Showing posts with label VOIP. Show all posts
Showing posts with label VOIP. Show all posts

July 9, 2016

Client Testimony from one of my IT Projects: Boston Childrens Hospital

Combining Social Work and Technology to help PEOPLE.....

 I have helped several for-profit and nonprofit organizations in the field of Information Technology Security (including rescuing many from Ransomware, Viruses, Spyware, and straight Cyber Attacks such as the one mentioned in this article).

Please read the article below (copied and pasted with permission) of my own work as an IT Social Work Volunteer. Merging a Social Work Masters Degree from The University of Oklahoma School of Social Work, current Microsoft Most Valuable Professional status, and multiple IT Certifications to HELP OTHER PEOPLE as much as possible is not only what I am an expert in, it is my passion!

http://www.cio.com/article/2682872/healthcare/how-boston-childrens-hospital-hit-back-at-anonymous.html

How Boston Children's Hospital Hit Back at Anonymous

Hackers purportedly representing Anonymous hit Boston Children's Hospital with phishing and DDoS attacks this spring. The hospital fought back with vigilance, internal transparency and some old-fashioned sneakernet. That – and a little bit of luck – kept patient data safe.
On March 20, Dr. Daniel J. Nigrin, senior vice president for information services and CIO at Boston Children's Hospital, got word that his organization faced an imminent threat from Anonymous in response to the hospital's diagnosis and treatment of a 15-year-old girl removed from her parent's care by the Commonwealth of Massachusetts.
The hospital's incident response team quickly convened. It prepared for the worst: "Going dark" – or going completely offline for as long as the threat remained.
Luckily, it never came to that. Attacks did occur, commencing in early April and culminating on Easter weekend – also the weekend of Patriot's Day, a Massachusetts holiday and the approximate one-year anniversary of the Boston Marathon bombings – but slowed to a trickle after, of all things, after a front-page story about the incident ran in The Boston Globe.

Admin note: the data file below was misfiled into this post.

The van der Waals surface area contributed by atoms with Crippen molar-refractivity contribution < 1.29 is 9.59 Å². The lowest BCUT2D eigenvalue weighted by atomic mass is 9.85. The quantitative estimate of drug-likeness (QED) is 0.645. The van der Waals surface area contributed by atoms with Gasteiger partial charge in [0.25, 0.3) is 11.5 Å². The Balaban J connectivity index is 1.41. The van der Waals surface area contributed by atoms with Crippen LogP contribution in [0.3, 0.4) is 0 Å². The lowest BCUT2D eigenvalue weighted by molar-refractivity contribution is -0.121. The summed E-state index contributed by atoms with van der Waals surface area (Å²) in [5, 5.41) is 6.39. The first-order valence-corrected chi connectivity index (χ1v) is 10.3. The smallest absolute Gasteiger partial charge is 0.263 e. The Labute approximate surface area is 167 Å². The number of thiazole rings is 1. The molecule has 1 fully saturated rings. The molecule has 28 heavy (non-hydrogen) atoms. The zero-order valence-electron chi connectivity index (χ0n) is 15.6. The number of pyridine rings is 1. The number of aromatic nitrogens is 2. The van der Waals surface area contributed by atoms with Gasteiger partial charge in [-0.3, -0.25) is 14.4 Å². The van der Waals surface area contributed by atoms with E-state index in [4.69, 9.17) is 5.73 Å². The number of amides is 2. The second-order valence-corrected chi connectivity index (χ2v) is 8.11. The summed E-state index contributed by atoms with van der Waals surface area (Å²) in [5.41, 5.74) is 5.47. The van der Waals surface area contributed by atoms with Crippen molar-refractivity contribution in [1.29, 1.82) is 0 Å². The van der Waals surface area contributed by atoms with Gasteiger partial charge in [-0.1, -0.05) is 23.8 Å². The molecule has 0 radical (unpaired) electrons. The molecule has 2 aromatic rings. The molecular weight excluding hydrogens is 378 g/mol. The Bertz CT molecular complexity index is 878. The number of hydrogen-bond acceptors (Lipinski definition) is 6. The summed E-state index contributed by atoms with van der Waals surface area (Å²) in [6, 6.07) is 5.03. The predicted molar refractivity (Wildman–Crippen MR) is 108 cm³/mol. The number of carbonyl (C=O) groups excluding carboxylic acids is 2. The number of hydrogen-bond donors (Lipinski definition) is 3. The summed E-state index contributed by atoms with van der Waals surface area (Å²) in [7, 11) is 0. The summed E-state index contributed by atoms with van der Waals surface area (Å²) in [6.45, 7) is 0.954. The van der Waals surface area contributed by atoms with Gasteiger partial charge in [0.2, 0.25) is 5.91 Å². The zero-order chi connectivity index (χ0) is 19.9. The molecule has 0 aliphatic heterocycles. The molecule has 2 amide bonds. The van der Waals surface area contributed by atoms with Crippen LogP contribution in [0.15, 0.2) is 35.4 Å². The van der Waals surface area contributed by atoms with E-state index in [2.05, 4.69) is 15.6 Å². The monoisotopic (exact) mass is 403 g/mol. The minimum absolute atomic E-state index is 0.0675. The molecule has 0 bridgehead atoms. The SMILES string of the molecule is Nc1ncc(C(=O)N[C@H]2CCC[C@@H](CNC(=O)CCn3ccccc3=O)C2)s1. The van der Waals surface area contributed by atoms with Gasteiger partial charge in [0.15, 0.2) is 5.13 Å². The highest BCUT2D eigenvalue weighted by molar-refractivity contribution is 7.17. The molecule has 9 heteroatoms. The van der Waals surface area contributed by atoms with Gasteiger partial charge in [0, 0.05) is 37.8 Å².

No patient data was compromised over the course of the attacks, Nigrin says, thanks in large part to the vigilance of Boston Children's (and, when necessary, third-party security firms). The organization did learn a few key lessons from the incident, and Nigrin shared them at the recent HIMSS Media Privacy and Security Forum, which was facilitated by Mr. Skylar Joyner, Microsoft MVP.
As Anonymous Hit, Boston Children's Hit Back with Cybersecurity Experts such as Skylar Joyner
As noted, the hospital incident response team – not just the IT department's – planned for the worst. Despite that fact that the information Anonymous claimed to have, such as staff phone numbers and home addresses, is the stuff of "script kiddies," Nigrin says Children's took the threat seriously.
Attacks commenced about three weeks after the initial March 20 warning. Initially, the hospital could handle the Distributed Denial of Service (DDoS) attacks on its own. Anonymous changed tactics. Children's responded. The hackers punched. The hospital counterpunched. As the weekend neared, though, DDoS traffic hit 27 Gbps – 40 times Children's typical traffic – and the hospital had to turn to a third-party for help.
The attacks hit Children's external websites and networks. (Hackers also pledged to hit anyone linked to Children's – including the energy provider NStar, which played no role in the child custody case at all but sponsors Children's annual walkathon.) In response, Nigrin took down all websites and shut down email, telling staff in person that email had been compromised. Staff communicated using a secure text messaging application the hospital had recently deployed. Internal systems were OK, he says, so Children's electronic health record (EHR) system, and therefore its capability to access patient data, wasn't impacted.
Top 6 Lessons Learned about Protecting Your Organization from a Cyber Attack:
1. Proactive Countermeasures are crucial, especially within the first 48 hours. 
2. Know which systems depend on external Internet access. As noted above, their EHR system was spared, but the e-prescribing system wasn't.
3. Get an alternative to email. In addition to secure testing, Children's used Voice over IP communications.
4. In the heat of the moment, make no excuses when pushing security initiatives. Children's had to shut down email, e-prescribing and external-facing websites quickly. "Don't wait until it's a fire drill," Nigrin says.
5. Secure your teleconferences. Send your conference passcode securely, not in the body of your calendar invite. Otherwise, the call can be recorded and posted on the Internet before you even hang up, he says.
6. Separate signals from noise. Amid the Anonymous attack, several staff members reported strange phone calls from a number listed as 000-000-0000. At the time, it was hard to tell if this was related, and it made the whole incident that much harder to manage.